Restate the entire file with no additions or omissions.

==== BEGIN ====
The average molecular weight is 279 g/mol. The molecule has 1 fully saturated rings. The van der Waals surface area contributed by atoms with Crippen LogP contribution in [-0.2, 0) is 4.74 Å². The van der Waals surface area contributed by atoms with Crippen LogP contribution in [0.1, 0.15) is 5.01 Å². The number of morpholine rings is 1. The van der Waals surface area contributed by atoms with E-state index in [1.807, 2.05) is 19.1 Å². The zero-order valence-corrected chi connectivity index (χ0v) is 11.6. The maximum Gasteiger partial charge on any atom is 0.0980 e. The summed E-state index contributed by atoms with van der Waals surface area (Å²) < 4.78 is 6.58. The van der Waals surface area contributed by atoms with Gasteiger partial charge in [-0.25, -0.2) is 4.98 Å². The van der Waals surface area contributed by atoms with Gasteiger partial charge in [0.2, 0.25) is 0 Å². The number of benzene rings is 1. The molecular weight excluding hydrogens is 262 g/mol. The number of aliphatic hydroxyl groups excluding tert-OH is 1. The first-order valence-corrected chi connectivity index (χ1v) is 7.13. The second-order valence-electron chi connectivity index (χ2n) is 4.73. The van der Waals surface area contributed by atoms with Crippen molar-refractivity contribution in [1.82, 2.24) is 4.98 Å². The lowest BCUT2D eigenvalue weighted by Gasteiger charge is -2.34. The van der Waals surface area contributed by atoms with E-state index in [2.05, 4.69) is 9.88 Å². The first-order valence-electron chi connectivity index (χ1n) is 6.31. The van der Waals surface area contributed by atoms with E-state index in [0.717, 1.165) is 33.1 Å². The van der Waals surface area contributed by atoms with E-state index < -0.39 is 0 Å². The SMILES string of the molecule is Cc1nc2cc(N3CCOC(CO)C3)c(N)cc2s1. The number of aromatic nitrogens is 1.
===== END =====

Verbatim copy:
The average molecular weight is 279 g/mol. The molecule has 1 fully saturated rings. The van der Waals surface area contributed by atoms with Crippen LogP contribution in [-0.2, 0) is 4.74 Å². The van der Waals surface area contributed by atoms with Crippen LogP contribution in [0.1, 0.15) is 5.01 Å². The number of morpholine rings is 1. The van der Waals surface area contributed by atoms with E-state index in [1.807, 2.05) is 19.1 Å². The zero-order valence-corrected chi connectivity index (χ0v) is 11.6. The maximum Gasteiger partial charge on any atom is 0.0980 e. The summed E-state index contributed by atoms with van der Waals surface area (Å²) < 4.78 is 6.58. The van der Waals surface area contributed by atoms with Gasteiger partial charge in [-0.25, -0.2) is 4.98 Å². The van der Waals surface area contributed by atoms with Gasteiger partial charge in [0.2, 0.25) is 0 Å². The number of benzene rings is 1. The molecular weight excluding hydrogens is 262 g/mol. The number of aliphatic hydroxyl groups excluding tert-OH is 1. The first-order valence-corrected chi connectivity index (χ1v) is 7.13. The second-order valence-electron chi connectivity index (χ2n) is 4.73. The van der Waals surface area contributed by atoms with Crippen molar-refractivity contribution in [1.82, 2.24) is 4.98 Å². The lowest BCUT2D eigenvalue weighted by Gasteiger charge is -2.34. The van der Waals surface area contributed by atoms with E-state index in [2.05, 4.69) is 9.88 Å². The first-order valence-electron chi connectivity index (χ1n) is 6.31. The van der Waals surface area contributed by atoms with E-state index in [0.717, 1.165) is 33.1 Å². The van der Waals surface area contributed by atoms with E-state index < -0.39 is 0 Å². The SMILES string of the molecule is Cc1nc2cc(N3CCOC(CO)C3)c(N)cc2s1. The number of aromatic nitrogens is 1.